The first use of waterboarding and other harsh treatment against suspected Al-Qaeda operative Abu Zubaydah was ordered by senior Central Intelligence Agency officials over objections from his interrogators, The New York Times reported Saturday.
Citing unnamed former intelligence officials and a footnote in a newly released legal memorandum, the newspaper said the harsh interrogation techniques had been ordered despite the belief of interrogators that the prisoner had already told them all he knew.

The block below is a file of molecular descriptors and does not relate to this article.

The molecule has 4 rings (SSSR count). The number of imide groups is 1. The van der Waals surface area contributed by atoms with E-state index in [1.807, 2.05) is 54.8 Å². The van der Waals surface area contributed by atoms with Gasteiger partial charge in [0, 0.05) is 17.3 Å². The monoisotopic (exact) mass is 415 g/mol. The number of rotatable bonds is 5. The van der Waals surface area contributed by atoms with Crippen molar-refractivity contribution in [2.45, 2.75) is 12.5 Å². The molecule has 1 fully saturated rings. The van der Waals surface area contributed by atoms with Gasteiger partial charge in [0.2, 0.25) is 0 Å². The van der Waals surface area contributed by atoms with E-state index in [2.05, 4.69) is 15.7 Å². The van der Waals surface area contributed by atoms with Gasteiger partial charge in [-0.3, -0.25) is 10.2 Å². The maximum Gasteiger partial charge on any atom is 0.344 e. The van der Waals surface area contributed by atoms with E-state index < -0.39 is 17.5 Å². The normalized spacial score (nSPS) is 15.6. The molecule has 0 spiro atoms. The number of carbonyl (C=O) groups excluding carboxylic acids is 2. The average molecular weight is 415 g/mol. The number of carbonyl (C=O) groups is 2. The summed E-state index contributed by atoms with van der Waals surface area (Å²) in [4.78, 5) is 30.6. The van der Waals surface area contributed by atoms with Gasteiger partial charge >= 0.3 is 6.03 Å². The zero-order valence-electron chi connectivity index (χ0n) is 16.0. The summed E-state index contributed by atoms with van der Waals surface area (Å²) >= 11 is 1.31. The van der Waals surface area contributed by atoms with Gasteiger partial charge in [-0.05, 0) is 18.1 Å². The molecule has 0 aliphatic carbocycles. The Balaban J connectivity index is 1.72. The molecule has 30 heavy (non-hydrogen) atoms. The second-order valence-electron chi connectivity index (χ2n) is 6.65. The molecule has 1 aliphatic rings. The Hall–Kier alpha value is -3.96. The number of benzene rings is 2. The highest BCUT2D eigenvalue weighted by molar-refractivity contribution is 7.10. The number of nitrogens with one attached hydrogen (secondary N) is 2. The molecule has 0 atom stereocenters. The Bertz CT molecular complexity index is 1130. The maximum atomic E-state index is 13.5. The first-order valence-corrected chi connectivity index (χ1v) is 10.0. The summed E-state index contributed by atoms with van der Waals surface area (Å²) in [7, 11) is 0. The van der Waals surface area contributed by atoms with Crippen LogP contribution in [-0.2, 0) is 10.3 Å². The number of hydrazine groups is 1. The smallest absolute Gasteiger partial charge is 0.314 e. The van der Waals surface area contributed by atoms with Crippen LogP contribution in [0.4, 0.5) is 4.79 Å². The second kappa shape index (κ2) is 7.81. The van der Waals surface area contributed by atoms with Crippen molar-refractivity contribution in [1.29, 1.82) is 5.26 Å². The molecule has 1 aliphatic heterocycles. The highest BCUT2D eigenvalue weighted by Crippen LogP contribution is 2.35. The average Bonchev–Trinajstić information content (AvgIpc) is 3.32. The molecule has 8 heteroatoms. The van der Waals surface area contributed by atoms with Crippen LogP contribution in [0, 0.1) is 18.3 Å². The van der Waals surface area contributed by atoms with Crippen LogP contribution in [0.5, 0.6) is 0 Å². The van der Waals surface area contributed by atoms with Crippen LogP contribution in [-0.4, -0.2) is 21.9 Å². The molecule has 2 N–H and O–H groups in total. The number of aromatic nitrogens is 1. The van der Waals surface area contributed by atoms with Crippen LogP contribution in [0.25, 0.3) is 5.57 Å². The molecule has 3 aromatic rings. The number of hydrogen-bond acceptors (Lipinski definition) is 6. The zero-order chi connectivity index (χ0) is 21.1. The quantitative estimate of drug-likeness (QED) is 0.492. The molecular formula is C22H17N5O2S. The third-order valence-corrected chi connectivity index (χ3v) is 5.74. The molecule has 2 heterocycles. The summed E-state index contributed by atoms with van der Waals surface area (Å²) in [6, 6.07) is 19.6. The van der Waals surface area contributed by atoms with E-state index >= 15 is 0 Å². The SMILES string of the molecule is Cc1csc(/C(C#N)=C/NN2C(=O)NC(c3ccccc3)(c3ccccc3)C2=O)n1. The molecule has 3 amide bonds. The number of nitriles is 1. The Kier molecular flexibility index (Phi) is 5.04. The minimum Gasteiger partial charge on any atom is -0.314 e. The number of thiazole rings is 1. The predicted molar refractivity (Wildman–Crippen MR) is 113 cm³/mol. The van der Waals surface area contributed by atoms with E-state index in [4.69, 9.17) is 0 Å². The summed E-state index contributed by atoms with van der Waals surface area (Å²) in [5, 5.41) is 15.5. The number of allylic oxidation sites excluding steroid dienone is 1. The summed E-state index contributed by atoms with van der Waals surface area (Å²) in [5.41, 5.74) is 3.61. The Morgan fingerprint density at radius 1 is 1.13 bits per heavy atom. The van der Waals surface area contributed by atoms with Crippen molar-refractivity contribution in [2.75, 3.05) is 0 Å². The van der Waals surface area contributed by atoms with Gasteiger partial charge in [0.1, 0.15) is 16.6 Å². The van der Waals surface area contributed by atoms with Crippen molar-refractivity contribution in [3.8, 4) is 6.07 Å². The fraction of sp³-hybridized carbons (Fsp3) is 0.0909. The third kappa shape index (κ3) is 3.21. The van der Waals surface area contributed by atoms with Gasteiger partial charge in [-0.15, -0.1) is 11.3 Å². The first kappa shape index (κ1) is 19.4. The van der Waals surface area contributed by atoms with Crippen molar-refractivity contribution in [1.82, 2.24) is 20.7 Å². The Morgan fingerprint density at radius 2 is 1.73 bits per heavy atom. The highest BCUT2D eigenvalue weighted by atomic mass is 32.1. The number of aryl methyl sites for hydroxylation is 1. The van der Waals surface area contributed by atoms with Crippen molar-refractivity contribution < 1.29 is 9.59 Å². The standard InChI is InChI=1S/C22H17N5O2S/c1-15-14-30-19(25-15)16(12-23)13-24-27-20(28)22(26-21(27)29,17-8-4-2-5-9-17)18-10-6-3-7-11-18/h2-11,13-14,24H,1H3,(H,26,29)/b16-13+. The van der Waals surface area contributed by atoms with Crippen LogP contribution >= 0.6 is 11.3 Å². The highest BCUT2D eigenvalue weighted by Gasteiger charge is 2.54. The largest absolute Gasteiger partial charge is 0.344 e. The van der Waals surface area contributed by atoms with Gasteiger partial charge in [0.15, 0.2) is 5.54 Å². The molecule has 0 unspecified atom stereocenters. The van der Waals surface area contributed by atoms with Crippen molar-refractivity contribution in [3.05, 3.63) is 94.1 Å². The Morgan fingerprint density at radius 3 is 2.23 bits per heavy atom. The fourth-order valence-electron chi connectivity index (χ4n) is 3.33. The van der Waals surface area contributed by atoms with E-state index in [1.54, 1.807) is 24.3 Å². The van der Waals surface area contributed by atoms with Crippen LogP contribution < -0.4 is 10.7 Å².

Former president George W. Bush had publicly described Zubaidah, who was captured in 2002, as Al-Qaeda’s chief of operations while other top officials called him a “trusted associate” of Osama bin Laden and a major figure in the planning of the September 11, 2001, terrorist attacks.
The especially brutal interrogation tactics against Zubaydah, including confining him in boxes and slamming him against the wall, was ordered by officials at CIA headquarters based on a highly inflated assessment of his importance, the paper said.
According to The Times, Zubaydah provided much valuable information under less severe treatment, and the harsher handling produced no breakthroughs.
Instead, watching his torment caused great distress to his captors, the paper said.